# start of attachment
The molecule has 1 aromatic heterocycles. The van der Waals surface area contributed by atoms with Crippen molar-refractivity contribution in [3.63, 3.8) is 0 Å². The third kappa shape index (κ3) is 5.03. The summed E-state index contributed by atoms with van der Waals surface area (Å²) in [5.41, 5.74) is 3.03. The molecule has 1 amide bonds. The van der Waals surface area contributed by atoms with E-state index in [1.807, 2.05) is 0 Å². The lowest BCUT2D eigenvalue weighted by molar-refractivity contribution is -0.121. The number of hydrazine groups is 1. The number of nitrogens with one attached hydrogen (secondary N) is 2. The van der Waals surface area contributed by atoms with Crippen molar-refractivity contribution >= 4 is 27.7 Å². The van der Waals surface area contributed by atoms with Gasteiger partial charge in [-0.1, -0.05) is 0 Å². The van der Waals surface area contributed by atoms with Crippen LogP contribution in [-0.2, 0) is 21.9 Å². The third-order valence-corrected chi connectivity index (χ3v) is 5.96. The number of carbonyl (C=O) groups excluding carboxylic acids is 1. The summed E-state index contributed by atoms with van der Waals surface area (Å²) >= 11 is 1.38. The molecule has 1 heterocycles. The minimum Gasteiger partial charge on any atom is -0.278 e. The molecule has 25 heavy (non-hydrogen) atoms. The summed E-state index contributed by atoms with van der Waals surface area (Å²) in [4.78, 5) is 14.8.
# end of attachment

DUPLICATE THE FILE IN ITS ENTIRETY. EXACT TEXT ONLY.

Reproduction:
The molecule has 1 aromatic heterocycles. The van der Waals surface area contributed by atoms with Crippen molar-refractivity contribution in [3.63, 3.8) is 0 Å². The third kappa shape index (κ3) is 5.03. The summed E-state index contributed by atoms with van der Waals surface area (Å²) in [5.41, 5.74) is 3.03. The molecule has 1 amide bonds. The van der Waals surface area contributed by atoms with E-state index in [1.807, 2.05) is 0 Å². The lowest BCUT2D eigenvalue weighted by molar-refractivity contribution is -0.121. The number of hydrazine groups is 1. The number of nitrogens with one attached hydrogen (secondary N) is 2. The van der Waals surface area contributed by atoms with Crippen molar-refractivity contribution >= 4 is 27.7 Å². The van der Waals surface area contributed by atoms with Gasteiger partial charge in [-0.1, -0.05) is 0 Å². The van der Waals surface area contributed by atoms with Crippen LogP contribution in [-0.2, 0) is 21.9 Å². The third-order valence-corrected chi connectivity index (χ3v) is 5.96. The number of carbonyl (C=O) groups excluding carboxylic acids is 1. The summed E-state index contributed by atoms with van der Waals surface area (Å²) >= 11 is 1.38. The molecule has 1 heterocycles. The minimum Gasteiger partial charge on any atom is -0.278 e. The molecule has 25 heavy (non-hydrogen) atoms. The summed E-state index contributed by atoms with van der Waals surface area (Å²) in [4.78, 5) is 14.8.